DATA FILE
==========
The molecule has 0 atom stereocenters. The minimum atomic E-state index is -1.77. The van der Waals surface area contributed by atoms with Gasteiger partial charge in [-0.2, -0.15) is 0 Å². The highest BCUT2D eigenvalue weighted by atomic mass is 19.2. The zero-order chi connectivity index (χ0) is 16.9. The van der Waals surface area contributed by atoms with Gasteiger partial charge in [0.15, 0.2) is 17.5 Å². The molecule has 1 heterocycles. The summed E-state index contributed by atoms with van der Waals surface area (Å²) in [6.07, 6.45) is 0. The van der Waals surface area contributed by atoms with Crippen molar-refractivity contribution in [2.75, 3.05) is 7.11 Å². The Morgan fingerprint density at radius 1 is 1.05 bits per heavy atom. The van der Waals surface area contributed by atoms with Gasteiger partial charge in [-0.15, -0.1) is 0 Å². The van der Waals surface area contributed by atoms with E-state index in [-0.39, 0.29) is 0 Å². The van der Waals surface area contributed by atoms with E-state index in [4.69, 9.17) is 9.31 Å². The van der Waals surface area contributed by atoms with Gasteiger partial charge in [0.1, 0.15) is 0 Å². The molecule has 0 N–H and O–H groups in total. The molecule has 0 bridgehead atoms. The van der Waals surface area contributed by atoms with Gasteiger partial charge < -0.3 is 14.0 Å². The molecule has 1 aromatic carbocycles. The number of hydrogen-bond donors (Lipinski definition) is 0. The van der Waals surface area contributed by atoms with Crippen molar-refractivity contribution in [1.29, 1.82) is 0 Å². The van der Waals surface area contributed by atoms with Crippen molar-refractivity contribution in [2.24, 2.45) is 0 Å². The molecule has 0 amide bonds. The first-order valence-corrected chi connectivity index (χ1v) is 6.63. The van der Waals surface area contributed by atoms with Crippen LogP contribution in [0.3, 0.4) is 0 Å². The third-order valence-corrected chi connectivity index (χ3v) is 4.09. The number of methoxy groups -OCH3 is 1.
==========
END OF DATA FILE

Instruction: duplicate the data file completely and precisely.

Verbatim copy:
The molecule has 0 atom stereocenters. The minimum atomic E-state index is -1.77. The van der Waals surface area contributed by atoms with Gasteiger partial charge in [-0.2, -0.15) is 0 Å². The highest BCUT2D eigenvalue weighted by atomic mass is 19.2. The zero-order chi connectivity index (χ0) is 16.9. The van der Waals surface area contributed by atoms with Gasteiger partial charge in [0.15, 0.2) is 17.5 Å². The molecule has 1 heterocycles. The summed E-state index contributed by atoms with van der Waals surface area (Å²) in [6.07, 6.45) is 0. The van der Waals surface area contributed by atoms with Crippen molar-refractivity contribution in [2.75, 3.05) is 7.11 Å². The Morgan fingerprint density at radius 1 is 1.05 bits per heavy atom. The van der Waals surface area contributed by atoms with Gasteiger partial charge in [-0.15, -0.1) is 0 Å². The van der Waals surface area contributed by atoms with E-state index in [-0.39, 0.29) is 0 Å². The van der Waals surface area contributed by atoms with E-state index in [4.69, 9.17) is 9.31 Å². The van der Waals surface area contributed by atoms with Gasteiger partial charge in [0.1, 0.15) is 0 Å². The molecule has 0 N–H and O–H groups in total. The molecule has 0 bridgehead atoms. The van der Waals surface area contributed by atoms with Gasteiger partial charge < -0.3 is 14.0 Å². The molecule has 1 aromatic carbocycles. The number of hydrogen-bond donors (Lipinski definition) is 0. The van der Waals surface area contributed by atoms with Crippen molar-refractivity contribution in [1.29, 1.82) is 0 Å². The van der Waals surface area contributed by atoms with Crippen molar-refractivity contribution in [2.24, 2.45) is 0 Å². The molecule has 0 amide bonds. The first-order valence-corrected chi connectivity index (χ1v) is 6.63. The van der Waals surface area contributed by atoms with Crippen LogP contribution in [0.3, 0.4) is 0 Å². The third-order valence-corrected chi connectivity index (χ3v) is 4.09. The number of methoxy groups -OCH3 is 1.